When we moved back in to the cottage, the study became a dumping ground. Anything that could not find a home in the rest of the house weedled its way into a pile and stayed there. I tried ignoring it; pretending it did not matter; telling myself it would get better. It got worse.
The problem with a study that looks like you have a sideline doing house clearances, is that it shows what is going on in your head. You might as well have the words "My life is a mess" scrawled in neon glass and hung over the doorway. I have had psychotherapists living next door to me, I know these things. (I decided I like having psychotherapists for friends. I am hoping they will not send me a bill when they get home.) Chaos is alright in moderation but after a while you cannot think straight.
My husband does not help. When he is not down in London, he shares the study with me. I do not find it easy working alongside him. He has been known to eat herring at his desk. He prefers to work hunkered down behind enormous walls of paperwork, newspapers and statistics - in London, he has been declared an official fire hazard. He is also ever so slightly deaf which means he shouts down the phone. Sometimes, if I am on the other phone, the person I am talking to will start talking to my husband instead of me.
I was invited for lunch the other day in a house so grand it makes you think: "I so married the wrong man." It has a kitchen that would fit four of my kitchens in. Three larders including one in the grounds for game. The sort of book lined drawing room you see in Edwardian dramas. It has a dead tiger on the floor and an ironing room with a linen press. Thirteen bedrooms and an atrium so large I did not immediately notice the grand piano. I brought roses. My friend took me to her "Flower Room". Shelf after shelf of vases. I counted them. Including the planters for the 78 pots of orchids she has in the hothouse and the bowls for roses, there were 114 vases to chose between. I wished I had brought a bigger bunch. I said: "Wow." She said: "Let me show you the box room."
I grew up in a boxroom; it had a narrow mirrored wardrobe and a single bed. Hers was a room full of boxes; it smelled of dust, scented soap and money well-spent. It had heavy cardboard boxes from 1950s Bond Street jewellers; boxes from Hermes, Tiffany and Saks Fifth Avenue; for gardenia toilet soap, glace fruit, macadamia nut shortbread and oriental cigarettes. When you opened them, you could think: "This box is empty" or you could think: "This box was full." My friend said: "You buy something and you think, this would be a nice box rather than that's a nice soap." I thought: "Why keep all these boxes?" Apparently, it is handy to have a box if you wish to send a gift to a godchild. Then I thought: "This house is so big, they probably would not even notice if I snuck in my laptop and set up my study in an outhouse or a large shoebox."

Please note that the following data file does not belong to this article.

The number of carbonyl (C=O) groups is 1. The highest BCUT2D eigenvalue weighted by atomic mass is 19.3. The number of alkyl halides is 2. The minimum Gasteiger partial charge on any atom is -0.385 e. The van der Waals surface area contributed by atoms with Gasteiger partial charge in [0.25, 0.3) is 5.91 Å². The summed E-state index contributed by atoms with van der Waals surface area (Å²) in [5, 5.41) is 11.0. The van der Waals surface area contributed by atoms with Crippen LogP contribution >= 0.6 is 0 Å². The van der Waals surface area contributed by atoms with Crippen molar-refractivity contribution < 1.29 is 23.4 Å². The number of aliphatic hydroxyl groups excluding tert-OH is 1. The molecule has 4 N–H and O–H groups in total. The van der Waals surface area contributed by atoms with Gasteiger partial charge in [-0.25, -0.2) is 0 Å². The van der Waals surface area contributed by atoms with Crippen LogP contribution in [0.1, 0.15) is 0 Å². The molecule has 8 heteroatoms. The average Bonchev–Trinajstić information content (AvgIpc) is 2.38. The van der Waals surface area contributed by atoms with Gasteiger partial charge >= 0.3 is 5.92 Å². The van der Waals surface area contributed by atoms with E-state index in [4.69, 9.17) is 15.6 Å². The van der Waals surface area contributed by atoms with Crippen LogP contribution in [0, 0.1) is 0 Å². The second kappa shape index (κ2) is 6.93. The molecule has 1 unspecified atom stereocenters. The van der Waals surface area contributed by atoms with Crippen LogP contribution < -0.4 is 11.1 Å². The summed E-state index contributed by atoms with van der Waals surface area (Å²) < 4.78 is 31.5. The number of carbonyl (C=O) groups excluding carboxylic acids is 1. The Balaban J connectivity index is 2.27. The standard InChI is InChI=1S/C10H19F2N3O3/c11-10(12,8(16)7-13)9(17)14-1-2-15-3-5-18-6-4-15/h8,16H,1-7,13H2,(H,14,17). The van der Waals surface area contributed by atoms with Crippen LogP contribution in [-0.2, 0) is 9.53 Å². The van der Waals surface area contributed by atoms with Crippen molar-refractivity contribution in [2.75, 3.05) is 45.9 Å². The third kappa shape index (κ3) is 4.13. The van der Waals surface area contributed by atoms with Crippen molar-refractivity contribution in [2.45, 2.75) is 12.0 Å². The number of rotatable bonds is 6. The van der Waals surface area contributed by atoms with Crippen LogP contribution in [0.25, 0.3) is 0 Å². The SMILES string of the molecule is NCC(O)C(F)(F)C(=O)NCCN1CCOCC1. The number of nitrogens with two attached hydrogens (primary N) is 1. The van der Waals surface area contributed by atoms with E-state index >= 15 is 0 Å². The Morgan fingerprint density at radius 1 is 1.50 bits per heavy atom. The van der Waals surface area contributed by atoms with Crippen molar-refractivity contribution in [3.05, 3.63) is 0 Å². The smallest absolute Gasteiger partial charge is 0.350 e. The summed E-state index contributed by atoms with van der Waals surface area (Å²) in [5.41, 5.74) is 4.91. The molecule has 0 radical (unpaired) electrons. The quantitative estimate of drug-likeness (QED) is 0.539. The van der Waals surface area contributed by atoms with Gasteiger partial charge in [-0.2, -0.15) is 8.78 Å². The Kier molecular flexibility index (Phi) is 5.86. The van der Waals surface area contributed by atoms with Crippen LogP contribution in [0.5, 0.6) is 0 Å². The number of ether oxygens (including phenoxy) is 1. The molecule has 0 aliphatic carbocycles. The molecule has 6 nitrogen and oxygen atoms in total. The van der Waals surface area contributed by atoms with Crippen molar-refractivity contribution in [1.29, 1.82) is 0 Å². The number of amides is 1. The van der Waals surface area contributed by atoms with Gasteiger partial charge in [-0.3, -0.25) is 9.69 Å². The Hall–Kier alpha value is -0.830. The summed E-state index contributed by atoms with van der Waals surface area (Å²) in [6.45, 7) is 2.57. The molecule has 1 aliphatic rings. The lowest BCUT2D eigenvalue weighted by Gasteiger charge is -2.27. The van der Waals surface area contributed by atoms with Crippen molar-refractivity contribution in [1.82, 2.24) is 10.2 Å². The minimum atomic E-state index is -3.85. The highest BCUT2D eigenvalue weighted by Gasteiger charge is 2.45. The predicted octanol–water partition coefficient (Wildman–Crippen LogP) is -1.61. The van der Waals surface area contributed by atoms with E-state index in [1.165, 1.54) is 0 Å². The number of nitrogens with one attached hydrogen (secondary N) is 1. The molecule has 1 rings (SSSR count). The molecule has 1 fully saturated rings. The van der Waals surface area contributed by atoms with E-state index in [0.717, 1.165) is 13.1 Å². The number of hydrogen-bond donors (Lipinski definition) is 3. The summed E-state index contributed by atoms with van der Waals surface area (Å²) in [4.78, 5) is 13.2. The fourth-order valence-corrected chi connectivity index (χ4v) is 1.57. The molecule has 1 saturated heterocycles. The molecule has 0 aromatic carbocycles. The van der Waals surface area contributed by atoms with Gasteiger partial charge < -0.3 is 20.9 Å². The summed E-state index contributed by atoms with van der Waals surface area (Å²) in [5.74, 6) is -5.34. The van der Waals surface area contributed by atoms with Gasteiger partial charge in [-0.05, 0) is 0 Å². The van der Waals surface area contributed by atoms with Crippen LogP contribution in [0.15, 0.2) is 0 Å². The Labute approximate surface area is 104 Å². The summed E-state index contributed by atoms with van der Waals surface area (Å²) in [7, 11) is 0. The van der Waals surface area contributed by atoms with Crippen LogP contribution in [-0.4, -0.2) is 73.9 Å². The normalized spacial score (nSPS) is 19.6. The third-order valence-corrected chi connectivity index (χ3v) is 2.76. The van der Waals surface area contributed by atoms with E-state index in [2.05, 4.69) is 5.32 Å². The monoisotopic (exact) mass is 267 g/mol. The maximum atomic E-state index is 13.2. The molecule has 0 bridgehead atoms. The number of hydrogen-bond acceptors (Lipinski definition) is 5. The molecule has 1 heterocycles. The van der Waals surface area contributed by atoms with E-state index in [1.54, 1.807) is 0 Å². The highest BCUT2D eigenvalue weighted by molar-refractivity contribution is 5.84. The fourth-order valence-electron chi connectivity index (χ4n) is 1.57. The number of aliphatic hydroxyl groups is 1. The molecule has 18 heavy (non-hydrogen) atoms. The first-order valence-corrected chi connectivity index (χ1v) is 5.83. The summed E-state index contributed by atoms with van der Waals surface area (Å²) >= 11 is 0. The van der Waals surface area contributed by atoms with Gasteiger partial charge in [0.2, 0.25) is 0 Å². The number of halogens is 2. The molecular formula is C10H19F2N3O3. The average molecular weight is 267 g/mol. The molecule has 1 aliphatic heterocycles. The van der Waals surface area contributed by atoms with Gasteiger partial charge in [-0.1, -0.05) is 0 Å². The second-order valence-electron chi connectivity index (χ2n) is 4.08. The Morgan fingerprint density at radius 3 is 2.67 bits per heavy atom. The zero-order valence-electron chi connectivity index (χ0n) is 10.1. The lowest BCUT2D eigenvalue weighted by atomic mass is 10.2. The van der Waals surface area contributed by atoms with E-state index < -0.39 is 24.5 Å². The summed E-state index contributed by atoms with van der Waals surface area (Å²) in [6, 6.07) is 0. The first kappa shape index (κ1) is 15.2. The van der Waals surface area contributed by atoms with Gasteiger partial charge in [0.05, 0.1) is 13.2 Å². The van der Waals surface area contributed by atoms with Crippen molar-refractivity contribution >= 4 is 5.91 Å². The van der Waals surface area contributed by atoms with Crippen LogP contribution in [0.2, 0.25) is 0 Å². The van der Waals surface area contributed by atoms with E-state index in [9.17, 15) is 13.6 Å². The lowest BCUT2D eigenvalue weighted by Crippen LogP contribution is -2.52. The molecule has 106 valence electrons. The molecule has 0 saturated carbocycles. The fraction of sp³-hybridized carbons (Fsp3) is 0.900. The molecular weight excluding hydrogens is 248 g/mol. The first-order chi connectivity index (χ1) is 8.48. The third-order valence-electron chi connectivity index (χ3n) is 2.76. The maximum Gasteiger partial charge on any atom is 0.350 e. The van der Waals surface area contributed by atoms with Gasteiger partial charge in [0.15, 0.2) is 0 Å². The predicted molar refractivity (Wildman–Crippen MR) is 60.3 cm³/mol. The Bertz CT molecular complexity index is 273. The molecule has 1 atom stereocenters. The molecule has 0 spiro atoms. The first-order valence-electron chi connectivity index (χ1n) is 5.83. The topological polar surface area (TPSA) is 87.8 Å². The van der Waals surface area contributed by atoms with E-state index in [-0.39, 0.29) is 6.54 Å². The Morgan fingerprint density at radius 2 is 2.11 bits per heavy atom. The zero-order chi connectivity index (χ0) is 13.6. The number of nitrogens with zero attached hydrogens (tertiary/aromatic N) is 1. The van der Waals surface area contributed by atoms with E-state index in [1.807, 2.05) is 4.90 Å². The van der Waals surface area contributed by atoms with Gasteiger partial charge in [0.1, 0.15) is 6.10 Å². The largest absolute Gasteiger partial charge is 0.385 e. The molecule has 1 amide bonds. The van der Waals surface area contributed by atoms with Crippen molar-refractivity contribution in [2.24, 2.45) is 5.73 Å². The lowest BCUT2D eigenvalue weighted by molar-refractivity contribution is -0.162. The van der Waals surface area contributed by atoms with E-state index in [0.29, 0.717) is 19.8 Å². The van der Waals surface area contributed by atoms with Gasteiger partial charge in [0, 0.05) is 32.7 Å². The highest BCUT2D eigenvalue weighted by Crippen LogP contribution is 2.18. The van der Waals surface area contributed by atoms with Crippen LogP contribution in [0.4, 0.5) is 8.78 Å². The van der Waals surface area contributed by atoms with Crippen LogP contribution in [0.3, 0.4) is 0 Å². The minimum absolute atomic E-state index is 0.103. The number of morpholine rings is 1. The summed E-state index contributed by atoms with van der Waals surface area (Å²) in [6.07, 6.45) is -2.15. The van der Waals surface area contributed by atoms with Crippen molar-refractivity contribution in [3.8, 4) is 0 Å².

I decided I did not want a room for my gift boxes. I did want a room in which I could work. I tried desperately to find an alternative working space in my own house. I suggested the four-year-old might like to move in with the six-year-old and let mummy have his room to do some work. That did not go down well.
The builders are still working on the arches. First of all we had to wait for the painters, then the electricians; now we have to wait for the carpet and floor fitter before the plumber can come back in to do the underfloor heating and the shower room. I have decided the builders have become emotionally attached and do not want to leave us. Unless I was willing to work in the arches with a concrete floor and type by candlelight, that was not a goer either. There was only one thing left. Clear the study.
My husband told me he would sort it out in November. He has been telling me the same thing since July. I hardly ever shout at my husband but I shouted at him about the state of the study when he told me none of the mess was his. He did that walk-away male thing and "left me to it." I cried. Then I threw something out and kept going. I dry cleaned my chair; I vaccuumed the floor so hard I broke the vaccuum cleaner. I became obsessed. So obsessed, I cleaned the windows. In three different ways to see which pane looked the best. I used washing up liquid and newspaper (a traditional favorite of my mother's). This is how I normally clean windows and mirrors but I think I may have put too much washing up liquid in the water because it came out slightly smearier than usual. Then I tried my best friend from school's window cleaning product designed for car windows (works a treat but you have to give it time to dry first). Then I used bleach. I have never used neat bleach to clean windows before but I went to visit a friend on a farm and the girl who cleans for her was using bleach "because of the flies". Good enough for me. It got the windows clean but the smell nearly knocked me off my chair. The problem with cleaning your windows in this way is that once you realise that you have a winning pane (the car cleaning product), you have to do the others again to bring them up to the same standard.
Anyway, I cleared the study; my husband helped me shift some of the heavier furniture despite the fact he had not diaried it in till November. We started speaking again around half past one this morning.